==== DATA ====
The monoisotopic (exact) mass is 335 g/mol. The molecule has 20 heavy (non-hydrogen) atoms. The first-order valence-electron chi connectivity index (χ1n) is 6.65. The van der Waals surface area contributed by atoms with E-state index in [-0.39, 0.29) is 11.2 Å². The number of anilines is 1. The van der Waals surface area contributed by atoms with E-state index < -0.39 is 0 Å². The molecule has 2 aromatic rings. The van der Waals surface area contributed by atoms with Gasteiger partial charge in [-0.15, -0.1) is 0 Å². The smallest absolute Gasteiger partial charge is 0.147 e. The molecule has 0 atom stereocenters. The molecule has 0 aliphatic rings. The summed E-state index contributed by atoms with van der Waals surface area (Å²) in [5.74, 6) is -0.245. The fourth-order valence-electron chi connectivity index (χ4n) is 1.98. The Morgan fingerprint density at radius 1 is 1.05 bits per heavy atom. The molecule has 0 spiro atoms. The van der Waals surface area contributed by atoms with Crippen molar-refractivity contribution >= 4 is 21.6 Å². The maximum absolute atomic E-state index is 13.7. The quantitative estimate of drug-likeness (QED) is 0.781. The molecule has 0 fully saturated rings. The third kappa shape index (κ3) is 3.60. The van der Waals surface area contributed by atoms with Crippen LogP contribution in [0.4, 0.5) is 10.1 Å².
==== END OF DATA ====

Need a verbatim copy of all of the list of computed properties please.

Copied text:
The monoisotopic (exact) mass is 335 g/mol. The molecule has 20 heavy (non-hydrogen) atoms. The first-order valence-electron chi connectivity index (χ1n) is 6.65. The van der Waals surface area contributed by atoms with E-state index in [-0.39, 0.29) is 11.2 Å². The number of anilines is 1. The van der Waals surface area contributed by atoms with E-state index < -0.39 is 0 Å². The molecule has 2 aromatic rings. The van der Waals surface area contributed by atoms with Gasteiger partial charge in [-0.15, -0.1) is 0 Å². The smallest absolute Gasteiger partial charge is 0.147 e. The molecule has 0 atom stereocenters. The molecule has 0 aliphatic rings. The summed E-state index contributed by atoms with van der Waals surface area (Å²) in [5.74, 6) is -0.245. The fourth-order valence-electron chi connectivity index (χ4n) is 1.98. The Morgan fingerprint density at radius 1 is 1.05 bits per heavy atom. The molecule has 0 spiro atoms. The van der Waals surface area contributed by atoms with Crippen molar-refractivity contribution >= 4 is 21.6 Å². The maximum absolute atomic E-state index is 13.7. The quantitative estimate of drug-likeness (QED) is 0.781. The molecule has 0 fully saturated rings. The third kappa shape index (κ3) is 3.60. The van der Waals surface area contributed by atoms with Crippen LogP contribution in [0.4, 0.5) is 10.1 Å².